Wishing all our beautiful, brave, generous, loving, caring and kind mother’s all the blessings in the world! We are so blessed to know you and your children are so thankful for your sacrifices. On a special note, we wish our beautiful Accounts Manager, @renaefurnell, a Happy Mother’s Day. We are so thankful for you! Much love, Your Speech Room Team! #mum #motherhood #mothersday #mom #parents #parenthood #family #familygoals
Thankful for the brave soldiers that sacrificed it all so that we can live freely in this beautiful country that we call home 🏠 💗 #anzac #australia #home #australian #speech #thursday #parents #parenthood #kids #love #coffee #family
Blessed Easter Everyone! #easter #sunday #family #speechpathology #speechtherapy #kids #children #easterbunny #eggs #reason #motherhood #father #parents
We’re back in full swing and we are ready to care for you! We will look after all your Speech, Language, Literacy, Communication Behaviours and Social Communication needs! Visit yourspeechroom.com for more information. Can’t wait to work with all our lovely families again #2019 #bestyearyet #yourspeechroom #speechtherapy #speechtherapist #children #thebestisyettocome #speechdelay #autism #asd #languagedisorder #parenting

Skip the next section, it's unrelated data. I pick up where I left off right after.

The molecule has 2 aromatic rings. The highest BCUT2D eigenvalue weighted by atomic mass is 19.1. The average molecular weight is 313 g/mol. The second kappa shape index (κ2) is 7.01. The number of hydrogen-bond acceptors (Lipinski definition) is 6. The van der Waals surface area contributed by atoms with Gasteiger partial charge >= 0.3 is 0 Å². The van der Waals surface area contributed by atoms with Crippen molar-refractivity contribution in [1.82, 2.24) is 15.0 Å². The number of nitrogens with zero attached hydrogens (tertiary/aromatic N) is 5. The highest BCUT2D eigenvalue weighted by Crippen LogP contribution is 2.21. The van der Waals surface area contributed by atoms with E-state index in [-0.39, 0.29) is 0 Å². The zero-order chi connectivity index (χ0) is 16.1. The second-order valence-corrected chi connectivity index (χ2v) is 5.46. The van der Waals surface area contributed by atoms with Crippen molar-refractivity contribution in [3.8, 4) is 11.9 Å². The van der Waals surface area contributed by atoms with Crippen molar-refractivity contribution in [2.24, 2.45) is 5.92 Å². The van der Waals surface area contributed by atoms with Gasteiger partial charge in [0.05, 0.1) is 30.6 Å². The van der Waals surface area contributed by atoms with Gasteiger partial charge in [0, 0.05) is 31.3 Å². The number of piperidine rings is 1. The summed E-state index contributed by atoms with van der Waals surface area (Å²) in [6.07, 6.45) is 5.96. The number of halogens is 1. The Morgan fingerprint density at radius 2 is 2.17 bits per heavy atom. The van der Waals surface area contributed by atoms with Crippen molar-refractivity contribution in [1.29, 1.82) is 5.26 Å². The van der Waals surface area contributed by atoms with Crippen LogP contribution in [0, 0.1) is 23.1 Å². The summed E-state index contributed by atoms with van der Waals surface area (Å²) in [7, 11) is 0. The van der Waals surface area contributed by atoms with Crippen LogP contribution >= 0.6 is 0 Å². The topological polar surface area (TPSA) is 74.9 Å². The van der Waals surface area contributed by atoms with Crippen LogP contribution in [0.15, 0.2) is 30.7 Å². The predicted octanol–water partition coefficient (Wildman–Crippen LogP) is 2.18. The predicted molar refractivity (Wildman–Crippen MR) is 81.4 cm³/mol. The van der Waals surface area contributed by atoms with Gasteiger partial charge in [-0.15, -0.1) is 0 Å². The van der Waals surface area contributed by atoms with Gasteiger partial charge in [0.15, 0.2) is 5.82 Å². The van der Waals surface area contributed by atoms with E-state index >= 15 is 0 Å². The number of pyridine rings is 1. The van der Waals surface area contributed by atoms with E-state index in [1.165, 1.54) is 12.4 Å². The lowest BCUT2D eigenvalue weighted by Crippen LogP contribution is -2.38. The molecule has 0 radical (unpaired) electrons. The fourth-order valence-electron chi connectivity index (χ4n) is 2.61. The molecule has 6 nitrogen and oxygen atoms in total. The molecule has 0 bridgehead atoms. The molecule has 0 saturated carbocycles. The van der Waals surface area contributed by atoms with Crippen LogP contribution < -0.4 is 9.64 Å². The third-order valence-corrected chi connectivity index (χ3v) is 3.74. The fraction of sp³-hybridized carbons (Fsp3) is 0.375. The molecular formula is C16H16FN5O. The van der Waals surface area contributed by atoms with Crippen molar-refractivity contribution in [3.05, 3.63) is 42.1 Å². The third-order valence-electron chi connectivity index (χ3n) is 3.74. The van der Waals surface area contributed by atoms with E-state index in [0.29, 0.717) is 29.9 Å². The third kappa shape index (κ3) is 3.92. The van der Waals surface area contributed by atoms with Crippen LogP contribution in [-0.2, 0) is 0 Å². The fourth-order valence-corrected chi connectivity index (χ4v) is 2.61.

A U T I S M + E Y E C O N T A C T When most people think of characteristics of children with ASD, they always point out their lack of eye contact and whilst most children with ASD struggle with eye contact, it’s not always the case. For those who do struggle with eye contact, I’m sure you’ve asked yourself: Why is it so hard for them to make eye contact? Should I make my child make eye contact? Firstly, we need to recognise the need for eye contact. Eye contact shows that we are listening, we are interested in what others have to say or how they look and we recognise the person we are making eye contact with. It also makes us feel loved when someone is looking at us. Is it always needed though? Rather than pushing and forcing your child with Autism to make eye contact, could you receive their love and recognition in other ways such as engaging in sensory play including spinning, bubbles or jumping. Or maybe you can remember that they love you when they need your affection and attention? For a child with Autism, making eye contact is hard because they struggle with input and output of sensory information. Sometimes looking at your face can be distracting or overwhelming, sometimes it is because they are not at the stage of playing with others, sharing and taking turns and so they don’t feel the need to recognise others. We say they have their ‘own agenda’. Whilst eye contact can be hard for individuals with ASD, we shouldn’t ignore the fact that eye contact can be taught and we should definitely encourage it! So how do we do that? 1. Reward your child when they look at you by being explicit “Good looking at me”. 2. Encourage eye contact through waiting. Before giving your child something to eat in their hand, hold it out tightly and wait for them to look at you. 3. Play games and activities that requires you to look at each other’s faces such as “I spy” whilst wearing big funny glasses. Or make silly monkey faces on front of a mirror or camera.